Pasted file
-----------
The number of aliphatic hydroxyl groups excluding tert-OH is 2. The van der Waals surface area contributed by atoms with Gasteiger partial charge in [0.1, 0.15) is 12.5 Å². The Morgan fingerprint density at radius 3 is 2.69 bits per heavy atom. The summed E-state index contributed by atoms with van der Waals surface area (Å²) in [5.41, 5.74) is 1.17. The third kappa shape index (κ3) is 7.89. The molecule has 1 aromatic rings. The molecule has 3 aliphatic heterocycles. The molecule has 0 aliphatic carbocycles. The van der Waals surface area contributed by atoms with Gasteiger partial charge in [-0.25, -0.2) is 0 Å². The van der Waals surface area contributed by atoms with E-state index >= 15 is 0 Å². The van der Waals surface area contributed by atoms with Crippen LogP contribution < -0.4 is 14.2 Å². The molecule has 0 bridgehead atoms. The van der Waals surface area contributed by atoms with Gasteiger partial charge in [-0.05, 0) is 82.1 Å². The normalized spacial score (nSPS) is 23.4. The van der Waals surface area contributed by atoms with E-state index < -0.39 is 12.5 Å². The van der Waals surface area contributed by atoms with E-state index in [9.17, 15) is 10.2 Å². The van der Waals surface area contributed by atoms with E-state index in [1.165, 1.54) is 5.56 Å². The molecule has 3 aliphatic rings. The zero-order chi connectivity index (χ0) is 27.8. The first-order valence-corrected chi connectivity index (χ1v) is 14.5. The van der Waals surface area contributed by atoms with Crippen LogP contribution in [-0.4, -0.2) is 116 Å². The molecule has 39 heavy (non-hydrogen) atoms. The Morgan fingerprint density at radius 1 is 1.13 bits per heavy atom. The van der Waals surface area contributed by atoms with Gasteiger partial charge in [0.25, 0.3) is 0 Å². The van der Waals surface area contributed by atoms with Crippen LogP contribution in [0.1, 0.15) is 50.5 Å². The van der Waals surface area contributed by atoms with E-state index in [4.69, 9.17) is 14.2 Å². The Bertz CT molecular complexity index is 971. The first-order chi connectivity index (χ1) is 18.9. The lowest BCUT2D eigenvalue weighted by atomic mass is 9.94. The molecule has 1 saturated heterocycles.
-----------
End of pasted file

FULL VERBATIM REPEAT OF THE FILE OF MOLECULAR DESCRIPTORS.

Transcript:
The number of aliphatic hydroxyl groups excluding tert-OH is 2. The van der Waals surface area contributed by atoms with Gasteiger partial charge in [0.1, 0.15) is 12.5 Å². The Morgan fingerprint density at radius 3 is 2.69 bits per heavy atom. The summed E-state index contributed by atoms with van der Waals surface area (Å²) in [5.41, 5.74) is 1.17. The third kappa shape index (κ3) is 7.89. The molecule has 1 aromatic rings. The molecule has 3 aliphatic heterocycles. The molecule has 0 aliphatic carbocycles. The van der Waals surface area contributed by atoms with Gasteiger partial charge in [-0.25, -0.2) is 0 Å². The van der Waals surface area contributed by atoms with E-state index >= 15 is 0 Å². The van der Waals surface area contributed by atoms with Crippen LogP contribution < -0.4 is 14.2 Å². The molecule has 0 bridgehead atoms. The van der Waals surface area contributed by atoms with Gasteiger partial charge in [-0.05, 0) is 82.1 Å². The normalized spacial score (nSPS) is 23.4. The van der Waals surface area contributed by atoms with E-state index < -0.39 is 12.5 Å². The van der Waals surface area contributed by atoms with E-state index in [9.17, 15) is 10.2 Å². The van der Waals surface area contributed by atoms with E-state index in [1.165, 1.54) is 5.56 Å². The molecule has 3 aliphatic rings. The zero-order chi connectivity index (χ0) is 27.8. The first-order valence-corrected chi connectivity index (χ1v) is 14.5. The van der Waals surface area contributed by atoms with Crippen LogP contribution in [-0.4, -0.2) is 116 Å². The molecule has 39 heavy (non-hydrogen) atoms. The Morgan fingerprint density at radius 1 is 1.13 bits per heavy atom. The van der Waals surface area contributed by atoms with Gasteiger partial charge in [0.25, 0.3) is 0 Å². The van der Waals surface area contributed by atoms with Crippen LogP contribution in [0.1, 0.15) is 50.5 Å². The van der Waals surface area contributed by atoms with E-state index in [4.69, 9.17) is 14.2 Å². The Bertz CT molecular complexity index is 971. The first-order chi connectivity index (χ1) is 18.9. The lowest BCUT2D eigenvalue weighted by atomic mass is 9.94. The molecule has 1 saturated heterocycles.